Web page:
PRRAC Poverty & Race Research Action Council
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Fair Housing and Community Development

Since 1968, the fair housing and community development fields have pursued a variety of approaches and strategies to create greater opportunity for lower-income communities and communities of color. Yet segregated housing patterns continue to be the norm across the country, shutting these communities out of high opportunity areas. To achieve the outcomes of reducing racial and economic segregation and de-concentration of poverty, the community development and fair housing sectors must come together to support a shared vision, common indicators of success, and new policy innovations. PRRAC is engaged in several related projects that seek to achieve this resolution.


Policy Tools for Reconciling Fair Housing and Community Development Goals

For years policymakers have been debating the proper mix between affordable housing investment in high poverty neighborhoods and expanded housing opportunities for low income families of color in low poverty, predominantly white communities. HUD Secretary Shaun Donovan has made the Obama Administration’s position clear on this “debate” from the outset – that HUD must “do both”: place-based community investment and expansion of fair housing opportunities outside racially concentrated areas of poverty.

Housing Opportunity, Community Development, and Civil Rights: Toward a Shared Vision

PRRAC is working with the Lawyers Committee for Civil Rights Under Law and Enterprise Community Partners on an ongoing project of dialogue and consensus-building with low income housing developers and community development practitioners, supported by the Ford Foundation and the Open Society Foundations. Our goals are to explore barriers and incentives to expanding locational choices for low income families, and new approaches to comprehensive community development in distressed and gentrifying communities, consistent with fair housing goals. Presentations and research from our most recent national meeting (November 2012), is collected here, and presentations from our most recent regional meeting (September 2013) is collected here.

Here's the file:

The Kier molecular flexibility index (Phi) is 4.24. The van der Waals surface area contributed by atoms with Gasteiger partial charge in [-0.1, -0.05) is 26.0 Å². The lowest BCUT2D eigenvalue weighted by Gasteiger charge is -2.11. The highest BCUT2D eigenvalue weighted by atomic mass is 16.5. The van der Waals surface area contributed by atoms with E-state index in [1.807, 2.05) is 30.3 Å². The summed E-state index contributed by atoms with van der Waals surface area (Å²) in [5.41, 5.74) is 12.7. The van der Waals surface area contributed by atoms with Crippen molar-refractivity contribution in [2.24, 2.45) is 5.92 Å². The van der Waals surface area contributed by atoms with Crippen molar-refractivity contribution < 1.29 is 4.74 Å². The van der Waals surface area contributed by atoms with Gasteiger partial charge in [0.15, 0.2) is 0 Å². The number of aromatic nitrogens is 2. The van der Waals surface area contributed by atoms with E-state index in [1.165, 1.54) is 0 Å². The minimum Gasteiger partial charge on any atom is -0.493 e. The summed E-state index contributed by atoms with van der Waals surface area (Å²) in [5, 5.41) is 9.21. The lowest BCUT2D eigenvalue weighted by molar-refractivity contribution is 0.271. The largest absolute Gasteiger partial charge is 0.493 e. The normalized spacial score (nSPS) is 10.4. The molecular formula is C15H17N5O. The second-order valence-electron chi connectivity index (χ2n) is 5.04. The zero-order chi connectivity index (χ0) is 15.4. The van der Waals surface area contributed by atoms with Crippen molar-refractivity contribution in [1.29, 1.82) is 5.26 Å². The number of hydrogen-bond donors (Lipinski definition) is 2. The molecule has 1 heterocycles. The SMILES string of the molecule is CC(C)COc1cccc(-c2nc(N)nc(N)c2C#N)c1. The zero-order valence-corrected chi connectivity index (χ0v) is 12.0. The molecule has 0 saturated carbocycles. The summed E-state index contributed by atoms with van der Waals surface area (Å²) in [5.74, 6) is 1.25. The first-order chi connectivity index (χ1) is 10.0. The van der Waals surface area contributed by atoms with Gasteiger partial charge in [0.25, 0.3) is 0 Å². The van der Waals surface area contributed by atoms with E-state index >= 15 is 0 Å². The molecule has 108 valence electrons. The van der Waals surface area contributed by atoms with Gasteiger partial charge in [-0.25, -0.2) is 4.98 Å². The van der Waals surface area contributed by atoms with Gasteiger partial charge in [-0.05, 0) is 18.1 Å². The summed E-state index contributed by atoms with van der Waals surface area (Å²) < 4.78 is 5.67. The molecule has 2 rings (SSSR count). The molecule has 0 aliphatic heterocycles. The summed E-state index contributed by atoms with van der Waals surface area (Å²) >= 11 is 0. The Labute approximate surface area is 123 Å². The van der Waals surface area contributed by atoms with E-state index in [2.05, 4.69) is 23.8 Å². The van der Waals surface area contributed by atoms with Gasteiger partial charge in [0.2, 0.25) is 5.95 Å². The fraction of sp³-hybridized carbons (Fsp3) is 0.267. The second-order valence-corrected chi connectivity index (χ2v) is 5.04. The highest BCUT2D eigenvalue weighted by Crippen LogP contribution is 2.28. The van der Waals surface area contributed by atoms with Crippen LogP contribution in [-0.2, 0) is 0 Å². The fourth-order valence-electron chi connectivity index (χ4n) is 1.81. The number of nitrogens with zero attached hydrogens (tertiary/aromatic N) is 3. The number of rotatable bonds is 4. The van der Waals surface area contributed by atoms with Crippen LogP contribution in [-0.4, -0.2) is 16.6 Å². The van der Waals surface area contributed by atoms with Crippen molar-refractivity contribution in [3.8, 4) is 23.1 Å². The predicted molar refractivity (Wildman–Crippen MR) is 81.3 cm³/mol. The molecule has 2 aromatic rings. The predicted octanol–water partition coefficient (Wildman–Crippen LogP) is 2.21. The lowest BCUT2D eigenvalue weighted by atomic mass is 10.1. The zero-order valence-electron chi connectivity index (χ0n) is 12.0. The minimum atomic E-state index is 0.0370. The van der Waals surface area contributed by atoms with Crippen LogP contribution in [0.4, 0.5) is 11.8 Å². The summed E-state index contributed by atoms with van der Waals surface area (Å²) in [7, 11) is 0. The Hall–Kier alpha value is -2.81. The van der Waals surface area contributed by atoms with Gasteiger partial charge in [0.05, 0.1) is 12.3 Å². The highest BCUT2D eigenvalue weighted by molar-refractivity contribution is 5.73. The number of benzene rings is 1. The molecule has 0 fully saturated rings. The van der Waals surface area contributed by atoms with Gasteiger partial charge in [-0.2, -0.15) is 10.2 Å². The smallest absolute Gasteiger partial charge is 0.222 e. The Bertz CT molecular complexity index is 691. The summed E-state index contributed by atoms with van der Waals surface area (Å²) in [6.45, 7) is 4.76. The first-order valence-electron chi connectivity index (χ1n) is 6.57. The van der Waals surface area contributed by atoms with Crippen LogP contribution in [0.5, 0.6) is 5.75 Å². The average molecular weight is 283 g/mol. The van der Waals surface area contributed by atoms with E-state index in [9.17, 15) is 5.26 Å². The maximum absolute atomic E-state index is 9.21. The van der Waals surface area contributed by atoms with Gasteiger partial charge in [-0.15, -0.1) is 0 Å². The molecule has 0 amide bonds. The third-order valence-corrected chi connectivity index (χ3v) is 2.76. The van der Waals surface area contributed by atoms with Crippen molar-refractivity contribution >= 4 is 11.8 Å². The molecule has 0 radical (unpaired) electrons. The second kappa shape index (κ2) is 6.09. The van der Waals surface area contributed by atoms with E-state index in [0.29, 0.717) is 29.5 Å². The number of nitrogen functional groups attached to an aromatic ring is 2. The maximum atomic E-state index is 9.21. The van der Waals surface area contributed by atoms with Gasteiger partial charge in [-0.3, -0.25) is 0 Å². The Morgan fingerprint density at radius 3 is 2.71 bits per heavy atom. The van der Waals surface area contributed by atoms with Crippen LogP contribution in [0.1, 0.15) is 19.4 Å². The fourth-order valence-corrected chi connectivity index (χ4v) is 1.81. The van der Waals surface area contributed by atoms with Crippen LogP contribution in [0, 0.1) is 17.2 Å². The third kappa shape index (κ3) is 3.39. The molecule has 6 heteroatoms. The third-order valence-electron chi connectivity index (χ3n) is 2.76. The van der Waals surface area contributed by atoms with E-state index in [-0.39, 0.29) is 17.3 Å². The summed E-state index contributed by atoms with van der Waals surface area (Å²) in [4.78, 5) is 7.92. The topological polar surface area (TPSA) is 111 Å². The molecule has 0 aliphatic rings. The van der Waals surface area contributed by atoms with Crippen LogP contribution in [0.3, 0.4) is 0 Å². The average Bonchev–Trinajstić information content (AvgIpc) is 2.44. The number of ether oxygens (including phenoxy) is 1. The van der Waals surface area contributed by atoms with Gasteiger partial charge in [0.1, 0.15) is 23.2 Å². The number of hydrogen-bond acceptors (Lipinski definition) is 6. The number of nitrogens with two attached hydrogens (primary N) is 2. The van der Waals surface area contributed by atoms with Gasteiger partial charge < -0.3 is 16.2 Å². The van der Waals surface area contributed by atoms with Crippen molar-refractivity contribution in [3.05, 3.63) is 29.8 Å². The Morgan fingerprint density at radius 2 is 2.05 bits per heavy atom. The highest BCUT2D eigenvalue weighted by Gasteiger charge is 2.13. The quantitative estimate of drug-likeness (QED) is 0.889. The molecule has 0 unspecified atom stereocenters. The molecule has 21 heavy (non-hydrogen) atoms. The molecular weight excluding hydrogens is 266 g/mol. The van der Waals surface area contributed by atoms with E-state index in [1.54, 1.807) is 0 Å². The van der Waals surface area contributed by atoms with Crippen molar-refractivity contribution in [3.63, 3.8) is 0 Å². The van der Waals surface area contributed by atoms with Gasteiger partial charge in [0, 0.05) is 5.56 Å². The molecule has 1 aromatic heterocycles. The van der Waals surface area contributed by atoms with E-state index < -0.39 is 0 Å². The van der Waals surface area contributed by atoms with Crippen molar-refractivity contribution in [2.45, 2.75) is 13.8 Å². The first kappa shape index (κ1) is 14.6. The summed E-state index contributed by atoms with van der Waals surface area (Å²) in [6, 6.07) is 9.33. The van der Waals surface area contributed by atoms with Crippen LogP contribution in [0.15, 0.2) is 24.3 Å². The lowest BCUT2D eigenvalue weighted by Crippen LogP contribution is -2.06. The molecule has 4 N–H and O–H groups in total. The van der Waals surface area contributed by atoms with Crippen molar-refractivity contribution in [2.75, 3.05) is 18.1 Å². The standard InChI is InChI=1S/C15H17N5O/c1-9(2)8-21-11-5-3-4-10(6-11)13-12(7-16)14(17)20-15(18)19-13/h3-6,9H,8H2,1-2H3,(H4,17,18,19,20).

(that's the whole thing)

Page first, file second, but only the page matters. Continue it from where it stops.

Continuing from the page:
Inclusive Gentrification? Strategies for Diverse and Stable Urban Neighborhoods

Can gentrification be managed to protect and benefit existing residents of changing neighborhoods? The project looks at different methods for promoting equity by examining case studies from across the nation. Read more here

Public Housing Redevelopment

Balancing fair housing and the right to return in public housing redevelopment: The important civil rights issues surrounding the HOPE VI program – including the right to return to the redeveloped site, the impacts of relocation on nearby neighborhoods, and the right to expanded housing opportunities throughout the region – cannot be considered without an understanding of the historical use of public housing as a policy to segregate and contain poor people of color. The history of public housing development, beginning in the era of Jim Crow and continuing through the late 1950s and 60s, must be understood in the context of each city and region where a HOPE VI redevelopment is proposed.

The Obama Administration’s “Choice Neighborhoods” programs addresses two of the key flaws of the HOPE VI program, by guaranteeing one-for-one replacement of hard units in most situations, and guaranteeing former residents the right to occupy a redeveloped or replacement unit. However, the Choice Neighborhoods program continues to fall short in its promise to offer residents strong housing relocation options, or a portion of off site replacement housing in communities of opportunity.

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